My general rule of thumb with games based on old cartoons or movies is that they’re usually best avoided. There just isn’t a great track record for licensed games. Though, when I heard there was a game coming out based around my favorite childhood cartoon, Voltron, I couldn’t help but be a little curious. And, while I’m happy to report that Voltron: Defender of the Universe isn’t as bad as I had anticipated, I’m not blown away either.
Voltron was one of the anime giants of the 80s along with the likes of Robotech and Transformers. It’s seen extra life by airing on Cartoon Network years after the original series ran out, and has several of it’s own series’ reboots under its belt just like Transformers does. So it shouldn’t surprise anyone that a game has been made.
The premise was simple (for 1980s anime). Five kids were dubbed the Voltron Force, and it was up to them to pilot five robotic lions to protect the universe from the evil King Zarkon and the Drule empire. Should the kids have any trouble with their enemies, they could join their lions together to form the mighty Voltron, a massive humanoid robot with the power to vanquish evil.
Does anyone miss the 80s and its simple times?
The game stays true to this story, and even kind of plays out like one of the episodes from back in the day. The intro to the game is the old show’s intro sequence, showing a short clip from an episode before each level. Even pausing the game causes the announcer to say, “Voltron will be right back, after these messages!” and, “Now, back to Voltron!” when resuming it (which is cool the first few times, but annoying if you need to pause a whole bunch).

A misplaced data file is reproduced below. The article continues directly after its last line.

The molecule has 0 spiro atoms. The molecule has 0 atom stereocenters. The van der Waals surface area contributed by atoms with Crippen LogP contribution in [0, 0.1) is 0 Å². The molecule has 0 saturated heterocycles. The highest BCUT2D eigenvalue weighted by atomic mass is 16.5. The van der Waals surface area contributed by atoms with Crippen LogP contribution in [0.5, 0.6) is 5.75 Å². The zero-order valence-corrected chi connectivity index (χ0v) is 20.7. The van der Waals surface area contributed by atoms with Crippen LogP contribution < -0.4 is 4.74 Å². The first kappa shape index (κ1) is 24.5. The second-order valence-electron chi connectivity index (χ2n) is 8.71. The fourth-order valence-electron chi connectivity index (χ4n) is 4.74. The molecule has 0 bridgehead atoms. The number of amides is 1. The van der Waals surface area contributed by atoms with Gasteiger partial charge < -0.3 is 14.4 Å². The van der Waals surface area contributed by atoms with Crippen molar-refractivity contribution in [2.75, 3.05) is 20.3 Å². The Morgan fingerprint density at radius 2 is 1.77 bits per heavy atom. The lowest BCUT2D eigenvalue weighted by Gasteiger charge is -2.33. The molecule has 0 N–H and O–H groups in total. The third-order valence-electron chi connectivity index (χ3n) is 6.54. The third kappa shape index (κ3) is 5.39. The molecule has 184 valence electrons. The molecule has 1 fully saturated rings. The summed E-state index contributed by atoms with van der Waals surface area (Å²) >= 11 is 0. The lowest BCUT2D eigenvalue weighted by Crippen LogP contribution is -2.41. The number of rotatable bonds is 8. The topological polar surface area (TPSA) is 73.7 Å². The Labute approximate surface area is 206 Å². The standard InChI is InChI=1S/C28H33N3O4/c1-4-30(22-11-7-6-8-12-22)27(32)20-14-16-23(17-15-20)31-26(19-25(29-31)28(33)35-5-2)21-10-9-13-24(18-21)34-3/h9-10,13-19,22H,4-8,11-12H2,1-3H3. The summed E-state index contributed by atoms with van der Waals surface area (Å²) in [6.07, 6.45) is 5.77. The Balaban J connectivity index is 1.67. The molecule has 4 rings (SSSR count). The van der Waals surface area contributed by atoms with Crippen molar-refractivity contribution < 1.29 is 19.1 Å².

I love these little nods to the show. It really adds to the presentation and makes the game feel like the work has been put in to make sure fans of Voltron will like the game, which is something that many licensed games fall short of when thinking about the fans.
The game itself is actually split into three different game play styles.
The one that takes up the majority of the game plays out as a traditional twin-stick shooter like Geometry Wars or Assault Heroes. Players will control one of the five lions, each with their own unique abilities and stats. Lions are tasked with following a set of objectives while defeating enemies in order to earn points and complete the level. Discovered power-ups temporarily increase firepower, allow momentary invincibility or dole out extra lives. These objectives aren’t terribly diverse, barreling down to either going to a certain checkpoint, destroying all the enemies or reactors in an area, or escorting prisoners to an extraction point. This gets a little repetitive after a while, but thankfully the slightly more diverse environments seem to balance this out a bit.
The only other problem with this mode is the ease at which players can get overwhelmed with the amount of enemies on screen. I played mostly by myself, giving a friend an extra controller in order to play a level or two cooperatively. Playing with more than one person was a lot of fun, and was clearly how the game was supposed to be played, but that singles out the solo players who may not be able to convince anyone else to pick up Voltron.